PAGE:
KINGSTON, R.I. – April 12, 2019 — Not many people have the opportunity to mingle with astronauts. But when you work in a lab that is dedicated to human spaceflight, such opportunities occur.
Rachel Bellisle, who graduated summa cum laude from the University of Rhode Island’s biomedical engineering program in 2018, is conducting research in bioastronautics at the Massachusetts Institute of Technology (MIT).
While pursuing a doctorate in medical engineering and medical physics through the MIT-Harvard Health Sciences and Technology Program, Bellisle is also working in MIT’s Human Systems Laboratory, located in the university’s Department of Aeronautics and Astronautics.
Bellisle’s most recent lab work has been under the direction of MIT Assistant Professor Leia Stirling.
“Rachel is motivated by space applications and appreciates that the science and engineering that enables people to leave the planet and also has terrestrial applications to solve problems on Earth,” said Stirling.
One of Bellisle’s accomplishments this semester was developing an algorithm that uses inertial measurement units to estimate body posture. The algorithm is now being implemented in three separate projects by the research team in the lab.
This summer, the Exeter native hopes to work on a gravity loading countermeasure suit that prevents bone loss in astronauts in microgravity and potentially has therapeutic applications for individuals with cerebral palsy on Earth.
Bellisle’s faculty research advisor is Dava Newman, who is a former deputy administrator of NASA. Newman’s research areas include spacesuits and space physiology.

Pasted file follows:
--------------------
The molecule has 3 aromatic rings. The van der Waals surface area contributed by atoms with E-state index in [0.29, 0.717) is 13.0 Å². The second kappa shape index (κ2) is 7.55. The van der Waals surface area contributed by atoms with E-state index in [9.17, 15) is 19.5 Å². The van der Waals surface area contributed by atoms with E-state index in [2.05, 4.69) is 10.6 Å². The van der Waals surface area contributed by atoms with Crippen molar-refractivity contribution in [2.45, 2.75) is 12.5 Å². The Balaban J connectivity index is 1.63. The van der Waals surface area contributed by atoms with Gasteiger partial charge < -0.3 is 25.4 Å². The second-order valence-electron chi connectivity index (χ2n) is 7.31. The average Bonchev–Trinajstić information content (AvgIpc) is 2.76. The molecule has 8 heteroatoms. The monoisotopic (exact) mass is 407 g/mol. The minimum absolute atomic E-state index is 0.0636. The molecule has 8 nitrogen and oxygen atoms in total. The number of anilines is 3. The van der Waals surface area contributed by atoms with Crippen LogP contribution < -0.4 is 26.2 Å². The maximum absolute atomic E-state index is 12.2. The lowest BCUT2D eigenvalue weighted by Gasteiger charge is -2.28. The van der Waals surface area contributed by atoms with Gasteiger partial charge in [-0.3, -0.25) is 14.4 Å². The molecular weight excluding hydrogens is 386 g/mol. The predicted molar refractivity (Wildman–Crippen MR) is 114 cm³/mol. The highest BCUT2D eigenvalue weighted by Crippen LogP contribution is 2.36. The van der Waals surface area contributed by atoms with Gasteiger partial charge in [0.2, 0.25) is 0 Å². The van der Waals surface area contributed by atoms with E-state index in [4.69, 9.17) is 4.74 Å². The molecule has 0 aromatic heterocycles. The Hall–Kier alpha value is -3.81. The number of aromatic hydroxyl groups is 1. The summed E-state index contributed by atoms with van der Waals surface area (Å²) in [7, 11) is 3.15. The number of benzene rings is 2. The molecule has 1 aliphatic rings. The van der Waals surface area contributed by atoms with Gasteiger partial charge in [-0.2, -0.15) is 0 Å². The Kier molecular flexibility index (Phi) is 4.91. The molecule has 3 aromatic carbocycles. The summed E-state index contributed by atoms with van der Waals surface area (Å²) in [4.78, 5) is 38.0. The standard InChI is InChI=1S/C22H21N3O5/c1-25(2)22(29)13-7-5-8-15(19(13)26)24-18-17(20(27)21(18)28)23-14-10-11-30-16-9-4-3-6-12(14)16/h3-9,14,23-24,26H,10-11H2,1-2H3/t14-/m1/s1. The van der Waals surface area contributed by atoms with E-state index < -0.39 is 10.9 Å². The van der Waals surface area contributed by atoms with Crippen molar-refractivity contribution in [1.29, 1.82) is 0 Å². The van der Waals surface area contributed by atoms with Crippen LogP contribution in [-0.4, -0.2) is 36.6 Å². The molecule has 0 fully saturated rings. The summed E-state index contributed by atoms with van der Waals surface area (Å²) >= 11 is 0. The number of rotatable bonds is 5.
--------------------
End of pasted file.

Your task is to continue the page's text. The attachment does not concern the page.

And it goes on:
MIT’s legacy in spaceflight was on full display at the Apollo 50+50 event, a day-long symposium held on March 13 to commemorate the 50th anniversary of the 1969 moon landing and to envision the next 50 years of human space exploration.
Bellisle attended the event, at which 15 MIT alumni who are active or retired astronauts were present.
“The event emphasized the huge part MIT has played in the history of spaceflight,” Bellisle said. “It was a humbling experience to once again be reminded how lucky I am to be in a place with such a legacy and to be among people who are giants in their field today.”
Bellisle credits her experience at URI with preparing her for her studies at MIT.
“My involvement in the engineering community and professional engineering organizations at URI were vital to developing the ‘soft’ skills I needed to be successful,” stated Bellisle. “I also had the opportunity to attend conferences, which enabled me to make connections for internships, graduate programs and fellowships.”
Bellisle honed her research skills at URI while working in Professor Walter Besio’s Neuro Rehabilitation Lab and Assistant Professor Kunal Mankodiya’s Wearable Biosensing Lab.
“Rachel was one of the brightest biomedical engineering students I’ve had the honor to advise,” said Mankodiya. “She worked diligently on a complex research project that involved body motion capture and brain monitoring. She quickly mastered her research skills.”